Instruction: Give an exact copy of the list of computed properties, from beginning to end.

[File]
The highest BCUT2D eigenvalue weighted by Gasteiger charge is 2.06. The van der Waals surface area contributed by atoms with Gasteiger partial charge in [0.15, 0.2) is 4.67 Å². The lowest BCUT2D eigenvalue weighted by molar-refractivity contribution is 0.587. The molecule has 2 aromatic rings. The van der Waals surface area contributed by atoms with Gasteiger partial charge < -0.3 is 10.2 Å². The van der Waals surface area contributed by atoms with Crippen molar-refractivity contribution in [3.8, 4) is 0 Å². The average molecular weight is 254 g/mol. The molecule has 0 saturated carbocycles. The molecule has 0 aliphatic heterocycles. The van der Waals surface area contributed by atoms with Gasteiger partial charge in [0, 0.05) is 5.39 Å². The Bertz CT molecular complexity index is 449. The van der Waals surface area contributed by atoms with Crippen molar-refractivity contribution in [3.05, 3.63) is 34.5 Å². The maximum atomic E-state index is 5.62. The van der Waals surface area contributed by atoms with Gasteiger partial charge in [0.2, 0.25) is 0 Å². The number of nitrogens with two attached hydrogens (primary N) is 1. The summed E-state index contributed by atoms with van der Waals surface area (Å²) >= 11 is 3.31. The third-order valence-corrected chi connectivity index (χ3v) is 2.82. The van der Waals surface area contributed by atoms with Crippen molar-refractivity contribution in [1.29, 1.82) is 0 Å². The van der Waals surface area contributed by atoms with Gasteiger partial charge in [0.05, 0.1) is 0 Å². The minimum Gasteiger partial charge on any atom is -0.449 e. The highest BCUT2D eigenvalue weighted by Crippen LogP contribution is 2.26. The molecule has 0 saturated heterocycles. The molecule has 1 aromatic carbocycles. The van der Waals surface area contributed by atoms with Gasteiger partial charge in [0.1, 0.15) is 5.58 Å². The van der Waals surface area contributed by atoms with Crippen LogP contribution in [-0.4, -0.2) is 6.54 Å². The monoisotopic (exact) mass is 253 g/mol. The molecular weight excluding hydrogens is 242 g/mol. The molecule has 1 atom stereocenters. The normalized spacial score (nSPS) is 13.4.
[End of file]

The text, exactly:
The highest BCUT2D eigenvalue weighted by Gasteiger charge is 2.06. The van der Waals surface area contributed by atoms with Gasteiger partial charge in [0.15, 0.2) is 4.67 Å². The lowest BCUT2D eigenvalue weighted by molar-refractivity contribution is 0.587. The molecule has 2 aromatic rings. The van der Waals surface area contributed by atoms with Gasteiger partial charge < -0.3 is 10.2 Å². The van der Waals surface area contributed by atoms with Crippen molar-refractivity contribution in [3.8, 4) is 0 Å². The average molecular weight is 254 g/mol. The molecule has 0 saturated carbocycles. The molecule has 0 aliphatic heterocycles. The van der Waals surface area contributed by atoms with Gasteiger partial charge in [0, 0.05) is 5.39 Å². The Bertz CT molecular complexity index is 449. The van der Waals surface area contributed by atoms with Crippen molar-refractivity contribution in [3.05, 3.63) is 34.5 Å². The maximum atomic E-state index is 5.62. The van der Waals surface area contributed by atoms with Gasteiger partial charge in [0.2, 0.25) is 0 Å². The number of nitrogens with two attached hydrogens (primary N) is 1. The summed E-state index contributed by atoms with van der Waals surface area (Å²) >= 11 is 3.31. The third-order valence-corrected chi connectivity index (χ3v) is 2.82. The van der Waals surface area contributed by atoms with Crippen molar-refractivity contribution in [1.29, 1.82) is 0 Å². The van der Waals surface area contributed by atoms with Gasteiger partial charge in [0.05, 0.1) is 0 Å². The minimum Gasteiger partial charge on any atom is -0.449 e. The highest BCUT2D eigenvalue weighted by Crippen LogP contribution is 2.26. The molecule has 0 saturated heterocycles. The molecule has 1 aromatic carbocycles. The van der Waals surface area contributed by atoms with Gasteiger partial charge in [0.1, 0.15) is 5.58 Å². The van der Waals surface area contributed by atoms with Crippen LogP contribution in [-0.4, -0.2) is 6.54 Å². The monoisotopic (exact) mass is 253 g/mol. The molecular weight excluding hydrogens is 242 g/mol. The molecule has 1 atom stereocenters. The normalized spacial score (nSPS) is 13.4.